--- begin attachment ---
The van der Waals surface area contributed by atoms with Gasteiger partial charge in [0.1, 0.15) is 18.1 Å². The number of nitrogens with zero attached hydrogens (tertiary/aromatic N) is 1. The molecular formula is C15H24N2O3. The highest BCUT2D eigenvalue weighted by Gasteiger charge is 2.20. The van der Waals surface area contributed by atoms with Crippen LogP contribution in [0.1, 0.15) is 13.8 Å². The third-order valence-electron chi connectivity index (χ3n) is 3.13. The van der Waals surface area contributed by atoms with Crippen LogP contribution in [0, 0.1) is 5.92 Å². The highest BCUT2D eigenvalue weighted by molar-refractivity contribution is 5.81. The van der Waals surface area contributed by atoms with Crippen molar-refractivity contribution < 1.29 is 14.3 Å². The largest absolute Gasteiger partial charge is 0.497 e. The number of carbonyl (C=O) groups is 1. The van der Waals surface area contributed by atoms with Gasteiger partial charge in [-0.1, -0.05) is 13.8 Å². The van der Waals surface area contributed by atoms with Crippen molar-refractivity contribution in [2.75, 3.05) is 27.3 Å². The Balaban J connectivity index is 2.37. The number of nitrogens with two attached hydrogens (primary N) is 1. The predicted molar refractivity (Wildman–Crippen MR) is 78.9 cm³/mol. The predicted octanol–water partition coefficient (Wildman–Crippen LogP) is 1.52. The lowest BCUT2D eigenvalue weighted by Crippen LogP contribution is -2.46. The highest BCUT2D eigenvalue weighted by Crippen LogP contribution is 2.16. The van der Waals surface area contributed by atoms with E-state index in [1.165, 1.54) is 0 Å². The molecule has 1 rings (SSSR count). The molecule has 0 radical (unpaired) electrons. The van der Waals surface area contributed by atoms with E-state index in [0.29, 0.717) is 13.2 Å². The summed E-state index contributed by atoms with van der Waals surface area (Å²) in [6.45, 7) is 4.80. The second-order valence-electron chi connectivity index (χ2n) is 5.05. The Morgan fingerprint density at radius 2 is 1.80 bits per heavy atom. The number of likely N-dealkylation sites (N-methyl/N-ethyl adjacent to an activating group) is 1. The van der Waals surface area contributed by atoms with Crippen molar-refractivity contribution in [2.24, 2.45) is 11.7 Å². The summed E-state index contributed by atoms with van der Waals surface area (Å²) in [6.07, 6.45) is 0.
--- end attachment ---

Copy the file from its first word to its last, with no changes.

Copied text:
The van der Waals surface area contributed by atoms with Gasteiger partial charge in [0.1, 0.15) is 18.1 Å². The number of nitrogens with zero attached hydrogens (tertiary/aromatic N) is 1. The molecular formula is C15H24N2O3. The highest BCUT2D eigenvalue weighted by Gasteiger charge is 2.20. The van der Waals surface area contributed by atoms with Crippen LogP contribution in [0.1, 0.15) is 13.8 Å². The third-order valence-electron chi connectivity index (χ3n) is 3.13. The van der Waals surface area contributed by atoms with Crippen LogP contribution in [0, 0.1) is 5.92 Å². The highest BCUT2D eigenvalue weighted by molar-refractivity contribution is 5.81. The van der Waals surface area contributed by atoms with Crippen molar-refractivity contribution < 1.29 is 14.3 Å². The largest absolute Gasteiger partial charge is 0.497 e. The number of carbonyl (C=O) groups is 1. The van der Waals surface area contributed by atoms with Gasteiger partial charge in [-0.1, -0.05) is 13.8 Å². The van der Waals surface area contributed by atoms with Crippen molar-refractivity contribution in [2.75, 3.05) is 27.3 Å². The Balaban J connectivity index is 2.37. The number of nitrogens with two attached hydrogens (primary N) is 1. The predicted molar refractivity (Wildman–Crippen MR) is 78.9 cm³/mol. The predicted octanol–water partition coefficient (Wildman–Crippen LogP) is 1.52. The lowest BCUT2D eigenvalue weighted by Crippen LogP contribution is -2.46. The highest BCUT2D eigenvalue weighted by Crippen LogP contribution is 2.16. The van der Waals surface area contributed by atoms with E-state index in [1.165, 1.54) is 0 Å². The molecule has 1 rings (SSSR count). The molecule has 0 radical (unpaired) electrons. The van der Waals surface area contributed by atoms with E-state index in [0.29, 0.717) is 13.2 Å². The summed E-state index contributed by atoms with van der Waals surface area (Å²) in [6.45, 7) is 4.80. The second-order valence-electron chi connectivity index (χ2n) is 5.05. The Morgan fingerprint density at radius 2 is 1.80 bits per heavy atom. The number of likely N-dealkylation sites (N-methyl/N-ethyl adjacent to an activating group) is 1. The van der Waals surface area contributed by atoms with Crippen molar-refractivity contribution in [2.24, 2.45) is 11.7 Å². The summed E-state index contributed by atoms with van der Waals surface area (Å²) in [6.07, 6.45) is 0.